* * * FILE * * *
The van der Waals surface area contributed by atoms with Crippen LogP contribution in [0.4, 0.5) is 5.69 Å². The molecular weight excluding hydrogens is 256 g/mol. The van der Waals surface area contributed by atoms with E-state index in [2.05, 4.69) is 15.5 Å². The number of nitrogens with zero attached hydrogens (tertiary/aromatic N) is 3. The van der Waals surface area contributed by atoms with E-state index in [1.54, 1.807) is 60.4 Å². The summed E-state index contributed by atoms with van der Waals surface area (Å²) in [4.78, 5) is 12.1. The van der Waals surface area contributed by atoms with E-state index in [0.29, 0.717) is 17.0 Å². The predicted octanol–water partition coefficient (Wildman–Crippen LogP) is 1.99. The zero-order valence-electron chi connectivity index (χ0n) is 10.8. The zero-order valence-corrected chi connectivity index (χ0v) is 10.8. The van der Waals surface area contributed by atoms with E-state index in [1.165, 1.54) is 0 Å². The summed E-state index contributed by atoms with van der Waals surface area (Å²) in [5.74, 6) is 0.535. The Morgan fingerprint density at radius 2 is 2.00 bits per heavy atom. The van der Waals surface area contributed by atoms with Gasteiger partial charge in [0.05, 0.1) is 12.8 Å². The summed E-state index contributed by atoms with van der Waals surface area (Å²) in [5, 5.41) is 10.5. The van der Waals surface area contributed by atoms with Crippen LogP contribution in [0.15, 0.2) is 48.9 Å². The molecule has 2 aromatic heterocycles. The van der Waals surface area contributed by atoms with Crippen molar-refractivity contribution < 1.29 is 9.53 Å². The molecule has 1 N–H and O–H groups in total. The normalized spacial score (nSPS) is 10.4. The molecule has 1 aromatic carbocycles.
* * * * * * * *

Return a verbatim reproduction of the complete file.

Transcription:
The van der Waals surface area contributed by atoms with Crippen LogP contribution in [0.4, 0.5) is 5.69 Å². The molecular weight excluding hydrogens is 256 g/mol. The van der Waals surface area contributed by atoms with E-state index in [2.05, 4.69) is 15.5 Å². The number of nitrogens with zero attached hydrogens (tertiary/aromatic N) is 3. The van der Waals surface area contributed by atoms with E-state index in [1.54, 1.807) is 60.4 Å². The summed E-state index contributed by atoms with van der Waals surface area (Å²) in [4.78, 5) is 12.1. The van der Waals surface area contributed by atoms with E-state index in [0.29, 0.717) is 17.0 Å². The predicted octanol–water partition coefficient (Wildman–Crippen LogP) is 1.99. The zero-order valence-electron chi connectivity index (χ0n) is 10.8. The zero-order valence-corrected chi connectivity index (χ0v) is 10.8. The van der Waals surface area contributed by atoms with E-state index in [1.165, 1.54) is 0 Å². The summed E-state index contributed by atoms with van der Waals surface area (Å²) in [5.74, 6) is 0.535. The Morgan fingerprint density at radius 2 is 2.00 bits per heavy atom. The van der Waals surface area contributed by atoms with Gasteiger partial charge in [0.05, 0.1) is 12.8 Å². The summed E-state index contributed by atoms with van der Waals surface area (Å²) in [5, 5.41) is 10.5. The van der Waals surface area contributed by atoms with Crippen LogP contribution in [0.15, 0.2) is 48.9 Å². The molecule has 2 aromatic heterocycles. The van der Waals surface area contributed by atoms with Crippen molar-refractivity contribution < 1.29 is 9.53 Å². The molecule has 1 N–H and O–H groups in total. The normalized spacial score (nSPS) is 10.4. The molecule has 1 aromatic carbocycles.